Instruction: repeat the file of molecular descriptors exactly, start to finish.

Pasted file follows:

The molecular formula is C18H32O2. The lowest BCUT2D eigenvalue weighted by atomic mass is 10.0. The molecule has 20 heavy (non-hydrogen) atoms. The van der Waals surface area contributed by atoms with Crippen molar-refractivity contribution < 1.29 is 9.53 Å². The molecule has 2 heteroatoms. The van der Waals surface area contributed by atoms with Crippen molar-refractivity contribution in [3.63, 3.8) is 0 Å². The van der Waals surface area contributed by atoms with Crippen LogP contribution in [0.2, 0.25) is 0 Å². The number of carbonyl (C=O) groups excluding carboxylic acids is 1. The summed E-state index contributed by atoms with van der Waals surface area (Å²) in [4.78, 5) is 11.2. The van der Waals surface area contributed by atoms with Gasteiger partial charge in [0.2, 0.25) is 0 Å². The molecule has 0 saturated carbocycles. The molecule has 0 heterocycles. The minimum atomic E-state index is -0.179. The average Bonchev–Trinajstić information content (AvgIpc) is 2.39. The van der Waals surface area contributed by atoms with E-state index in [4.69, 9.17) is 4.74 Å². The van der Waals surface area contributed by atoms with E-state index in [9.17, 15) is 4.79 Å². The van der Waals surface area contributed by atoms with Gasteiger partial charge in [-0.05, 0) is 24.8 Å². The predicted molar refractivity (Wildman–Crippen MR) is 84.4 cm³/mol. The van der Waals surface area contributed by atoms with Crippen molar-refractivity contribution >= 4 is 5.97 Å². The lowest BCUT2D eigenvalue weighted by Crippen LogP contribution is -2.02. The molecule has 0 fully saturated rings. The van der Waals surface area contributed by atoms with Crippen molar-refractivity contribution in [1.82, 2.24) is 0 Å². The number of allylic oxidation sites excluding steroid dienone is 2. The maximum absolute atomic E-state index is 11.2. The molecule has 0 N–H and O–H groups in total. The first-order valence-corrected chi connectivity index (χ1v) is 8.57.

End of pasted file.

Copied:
The molecular formula is C18H32O2. The lowest BCUT2D eigenvalue weighted by atomic mass is 10.0. The molecule has 20 heavy (non-hydrogen) atoms. The van der Waals surface area contributed by atoms with Crippen molar-refractivity contribution < 1.29 is 9.53 Å². The molecule has 2 heteroatoms. The van der Waals surface area contributed by atoms with Crippen molar-refractivity contribution in [3.63, 3.8) is 0 Å². The van der Waals surface area contributed by atoms with Crippen LogP contribution in [0.2, 0.25) is 0 Å². The number of carbonyl (C=O) groups excluding carboxylic acids is 1. The summed E-state index contributed by atoms with van der Waals surface area (Å²) in [4.78, 5) is 11.2. The van der Waals surface area contributed by atoms with Gasteiger partial charge in [0.2, 0.25) is 0 Å². The molecule has 0 saturated carbocycles. The molecule has 0 heterocycles. The minimum atomic E-state index is -0.179. The average Bonchev–Trinajstić information content (AvgIpc) is 2.39. The van der Waals surface area contributed by atoms with E-state index in [4.69, 9.17) is 4.74 Å². The van der Waals surface area contributed by atoms with E-state index in [9.17, 15) is 4.79 Å². The van der Waals surface area contributed by atoms with Gasteiger partial charge in [-0.05, 0) is 24.8 Å². The predicted molar refractivity (Wildman–Crippen MR) is 84.4 cm³/mol. The van der Waals surface area contributed by atoms with Crippen molar-refractivity contribution >= 4 is 5.97 Å². The lowest BCUT2D eigenvalue weighted by Crippen LogP contribution is -2.02. The molecule has 0 fully saturated rings. The van der Waals surface area contributed by atoms with Crippen molar-refractivity contribution in [1.82, 2.24) is 0 Å². The number of allylic oxidation sites excluding steroid dienone is 2. The maximum absolute atomic E-state index is 11.2. The molecule has 0 N–H and O–H groups in total. The first-order valence-corrected chi connectivity index (χ1v) is 8.57.